I’ve mentioned games’ “feel” before, and Bully has that in spades. The aesthetic of Bullworth Academy and the town it resides in, the ambient soundtrack with its catchy, undeniably “schoolish” tunes, and the variety of schoolmates (all of which are named and unique) really do add so much to it. You can get lost and immersed in the world of Bullworth, and you can feel part of it. The way the game threatens to confine you to the school itself but then, at the head of Chapter 2, show the school gates slowly opening and offering you to explore further, and then how unique and interesting all the other parts of Bullworth are as well – the residential areas, the carnival, and later on the dilapidated New Coventry area and the grim factories and trailer parks of the perfectly-titled Blue Skies.
Bully has aged. Although it’s visually aged, that’s not much of a problem. But there are areas in the game where we’ve since evolved as game developers and learnt better how to do things, and I imagine these are things that would irk people coming to Bully for the first time in 2016 or later.
For one, to save the game you must find a registration book. Initially, there’s one in your dorm and one in the headteacher’s reception area. You unlock more as the game progresses, both within and beyond the school’s walls. It’s an irritating, archaic way of doing saving, and annoying to have to keep turfing back to the nearest book to save when you’re used to autosaving and quicksaving being ubiquitous in modern games.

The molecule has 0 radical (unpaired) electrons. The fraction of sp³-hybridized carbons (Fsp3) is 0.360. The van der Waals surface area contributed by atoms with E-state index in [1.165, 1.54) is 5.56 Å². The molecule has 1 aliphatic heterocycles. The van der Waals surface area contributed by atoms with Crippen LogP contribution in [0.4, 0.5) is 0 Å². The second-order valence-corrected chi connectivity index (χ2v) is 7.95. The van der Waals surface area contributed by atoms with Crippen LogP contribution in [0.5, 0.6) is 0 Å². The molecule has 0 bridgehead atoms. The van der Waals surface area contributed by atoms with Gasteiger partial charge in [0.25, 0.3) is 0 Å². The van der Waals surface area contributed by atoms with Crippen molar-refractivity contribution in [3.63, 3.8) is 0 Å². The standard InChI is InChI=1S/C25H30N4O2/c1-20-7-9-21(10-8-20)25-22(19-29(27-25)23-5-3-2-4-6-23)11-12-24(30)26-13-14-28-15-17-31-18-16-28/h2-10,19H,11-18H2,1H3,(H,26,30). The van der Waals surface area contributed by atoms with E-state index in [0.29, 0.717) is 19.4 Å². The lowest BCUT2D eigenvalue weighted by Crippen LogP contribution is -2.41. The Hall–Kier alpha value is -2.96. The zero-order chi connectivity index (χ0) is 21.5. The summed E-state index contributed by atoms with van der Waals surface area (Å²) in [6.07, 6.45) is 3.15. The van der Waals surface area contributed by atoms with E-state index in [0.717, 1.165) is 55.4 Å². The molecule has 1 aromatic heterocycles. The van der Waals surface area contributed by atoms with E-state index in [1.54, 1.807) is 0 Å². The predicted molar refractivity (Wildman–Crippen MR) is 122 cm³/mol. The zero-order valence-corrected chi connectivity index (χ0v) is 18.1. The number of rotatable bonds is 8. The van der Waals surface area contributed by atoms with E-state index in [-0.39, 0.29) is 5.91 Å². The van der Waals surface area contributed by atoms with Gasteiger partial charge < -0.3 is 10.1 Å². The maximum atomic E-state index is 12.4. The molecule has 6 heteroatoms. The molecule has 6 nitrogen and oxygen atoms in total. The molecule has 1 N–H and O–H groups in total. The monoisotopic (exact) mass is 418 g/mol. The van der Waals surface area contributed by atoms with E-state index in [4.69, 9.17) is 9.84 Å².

Another one, a PS2-era Rockstar favourite, is that dying or being arrested in a mission will fail it entirely, forcing you not only to do everything again – even if you were 15 or 20 minutes into one – but also to getting to the marker to trigger the mission in the first place, which can be the other side of the game world in some cases.
One other area it has aged, actually something fixed in Scholarship Edition, is that to 100% the game you have to collect a bunch of different things. And some of them are very hard to find – not GTA hard, but still, when you’re on 74 of 75 rubber bands and the game hasn’t given you a single hint on where the last one is, it can get irritating to then scour the internet for a map of one and check every single location until you find it. This was fixed in Scholarship Edition as completing the new Geography classes unlocks markers for them on your map.
The arcade machines can honestly go and do one. If you’re looking to complete the game’s main story and nothing else, you don’t have to encounter them at all. If you want to complete all of the missions but not necessarily 100% the game, you have to beat one of the nerd’s highscores on Consumo. And to 100% the game, you have to be #1 on Nut Shots and Monkey Fling.